Vandal Science News - December 2020
Dear Friends of the College of Science,
Welcome to the December/January edition of Vandal Science News. We are approaching the end of fall semester, and classes and final exams are being delivered online. Winter commencement was held in a virtual format on Saturday, Dec. 12. Please check the college’s commencement website for information and congratulations.
The university has exciting news on the leadership front! After a national search and review of over 70 applicants, President Scott Green appointed Torrey Lawrence to serve as provost and executive vice president for the U of I. Torrey has served on the faculty for over 20 years and began his career here as an assistant professor. Prior to his latest appointment, he held a variety of leadership positions at the U of I, including director of the School of Music, associate dean in the College of Letters, Arts and Social Sciences, vice provost for faculty and interim provost and executive vice president. I am excited to continue to work with Torrey. He is a dedicated Vandal and is the compassionate and strong leader that we need for the U of I.
The college is pleased to announce this year’s recipients of the Hill Undergraduate Research Fellowships. These fellowships are funded by Brian ’65 and Gayle Hill, and we appreciate their continued generosity and support of our students. Brian studied chemistry and Gayle studied biology at U of I, and both participated in undergraduate research as students. Given their experiences with research and the impact on their careers, Brian and Gayle take great pleasure in supporting research opportunities for current U of I students.
2020 Brian and Gayle Hill Undergraduate Research Fellows
Kally Arnzen, molecular biology and biotechnology, microbiology (mentor: Christine Parent)
Jeffrey Badigian, biochemistry, microbiology (mentor: Paul Rowley)
Emilia Carrillo, exercise, sport, and health sciences (mentor: Sebastian Stoian)
Andy Johnson, physics (mentor: Somantika Datta), mathematics (mentor: Somantika Datta)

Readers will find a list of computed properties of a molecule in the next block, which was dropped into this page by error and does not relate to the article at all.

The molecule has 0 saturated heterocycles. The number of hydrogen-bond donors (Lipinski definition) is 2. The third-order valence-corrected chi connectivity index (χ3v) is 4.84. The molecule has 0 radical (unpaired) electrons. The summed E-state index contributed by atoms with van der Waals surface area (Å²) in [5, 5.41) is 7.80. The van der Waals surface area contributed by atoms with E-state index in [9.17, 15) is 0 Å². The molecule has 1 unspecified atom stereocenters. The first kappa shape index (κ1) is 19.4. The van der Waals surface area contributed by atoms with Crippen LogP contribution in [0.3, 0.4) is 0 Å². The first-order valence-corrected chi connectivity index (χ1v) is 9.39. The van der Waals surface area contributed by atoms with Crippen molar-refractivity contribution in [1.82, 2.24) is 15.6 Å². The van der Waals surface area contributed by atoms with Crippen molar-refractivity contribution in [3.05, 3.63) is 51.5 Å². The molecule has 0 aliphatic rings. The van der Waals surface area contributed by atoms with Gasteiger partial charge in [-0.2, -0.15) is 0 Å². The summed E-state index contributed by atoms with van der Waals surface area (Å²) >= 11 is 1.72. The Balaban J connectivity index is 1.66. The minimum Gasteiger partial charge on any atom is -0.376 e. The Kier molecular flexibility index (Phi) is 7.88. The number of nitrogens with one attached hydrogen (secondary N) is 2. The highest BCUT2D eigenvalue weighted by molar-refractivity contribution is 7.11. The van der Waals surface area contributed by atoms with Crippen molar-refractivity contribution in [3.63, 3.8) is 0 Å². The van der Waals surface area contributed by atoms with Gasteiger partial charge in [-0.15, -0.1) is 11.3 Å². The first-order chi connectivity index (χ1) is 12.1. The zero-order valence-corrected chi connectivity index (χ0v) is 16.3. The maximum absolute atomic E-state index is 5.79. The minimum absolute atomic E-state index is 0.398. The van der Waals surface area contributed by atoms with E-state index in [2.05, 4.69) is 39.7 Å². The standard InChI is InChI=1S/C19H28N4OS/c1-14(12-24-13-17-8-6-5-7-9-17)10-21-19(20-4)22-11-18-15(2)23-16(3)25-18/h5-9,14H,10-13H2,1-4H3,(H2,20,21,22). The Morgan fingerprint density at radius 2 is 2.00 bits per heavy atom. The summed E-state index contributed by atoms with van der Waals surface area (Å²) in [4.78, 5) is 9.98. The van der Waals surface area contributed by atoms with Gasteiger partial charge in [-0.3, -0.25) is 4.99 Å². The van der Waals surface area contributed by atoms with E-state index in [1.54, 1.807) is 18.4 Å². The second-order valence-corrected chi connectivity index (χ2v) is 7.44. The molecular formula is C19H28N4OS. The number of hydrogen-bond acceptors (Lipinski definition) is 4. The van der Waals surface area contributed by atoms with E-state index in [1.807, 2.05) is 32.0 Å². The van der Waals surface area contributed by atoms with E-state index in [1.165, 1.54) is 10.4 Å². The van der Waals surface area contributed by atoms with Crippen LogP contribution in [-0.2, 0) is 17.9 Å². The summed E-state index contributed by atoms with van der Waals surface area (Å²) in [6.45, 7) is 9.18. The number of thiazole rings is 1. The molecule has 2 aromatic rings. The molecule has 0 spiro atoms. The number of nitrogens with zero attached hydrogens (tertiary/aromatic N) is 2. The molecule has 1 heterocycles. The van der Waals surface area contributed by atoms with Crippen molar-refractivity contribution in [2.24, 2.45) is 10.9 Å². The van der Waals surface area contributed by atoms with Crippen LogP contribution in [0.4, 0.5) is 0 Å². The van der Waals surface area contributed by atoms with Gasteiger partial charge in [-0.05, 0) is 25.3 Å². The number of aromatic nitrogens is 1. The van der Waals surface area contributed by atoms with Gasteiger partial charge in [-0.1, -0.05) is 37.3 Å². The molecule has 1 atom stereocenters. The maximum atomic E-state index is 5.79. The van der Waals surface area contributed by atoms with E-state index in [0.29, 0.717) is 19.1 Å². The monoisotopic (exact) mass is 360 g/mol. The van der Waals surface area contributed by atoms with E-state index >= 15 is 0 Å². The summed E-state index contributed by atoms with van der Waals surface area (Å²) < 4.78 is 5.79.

Mete Yuksel, mathematics (mentor: Chris Remien)
Congratulations to the awardees and their mentors.
Our students identify a variety of mentors while they are at the U of I, and the recently established Vandal Mentor Network helps connect students with faculty, staff and alumni who have similar interests or can provide career advice or information on job shadowing opportunities. If you would like to participate as a mentor or mentee, please visit this website for more information. It’s all about Vandals helping Vandals!
Wishing you and yours a safe and relaxing holiday season. Go Vandals!
Ginger E. Carney, Ph.D.
Dean, College of Science
College of Science Staff Appreciation
Name: Lorrie Williams
Position at U of I: Assistant to the Dean
How long have you been with the U of I?
18 years in February 2021
How did you find the U of I?
My first encounter with the University of Idaho was as a first-generation, nontraditional student. I worked full time and went to school part time. As a nontraditional student, I was quite a bit older than other students and was technologically challenged. There were so many opportunities available to assist me in being successful, such as tutoring, writing center, group sessions and most of all working one-on-one with faculty.
Why choose to work here?
I worked off campus and after taking a few classes over a couple of years, I decided it would be a wonderful place to work. I wanted to assist students as others had done for me. My first position was in development working with alums who loved the University of Idaho and who gave funds to assist students with their financial needs, in turn helping students be successful. After eight years in that position I decided I needed to know what the academic side of the university was all about and how that fit in with development. I moved into my current role as the assistant to the dean in the College of Science. I work with faculty and other areas on campus to help students be successful as so many did for me!
What is your favorite part about working here?
The people. Everyone cares about each other. I can say without a doubt our faculty have so much passion for student success. To watch alumni gifts and faculty contribute to student success over the years has been a true blessing for me. I am thankful to be a part of the University of Idaho.
Tell us a little about yourself.
I have lived in Moscow most of my life. My husband and I have five grandchildren. We have three cats and a fish. I make cards and scrapbooks. I love all kinds of music including some rap. When I have a free minute, I work on puzzles and sudoku and play the piano.
New Grants and Fellowships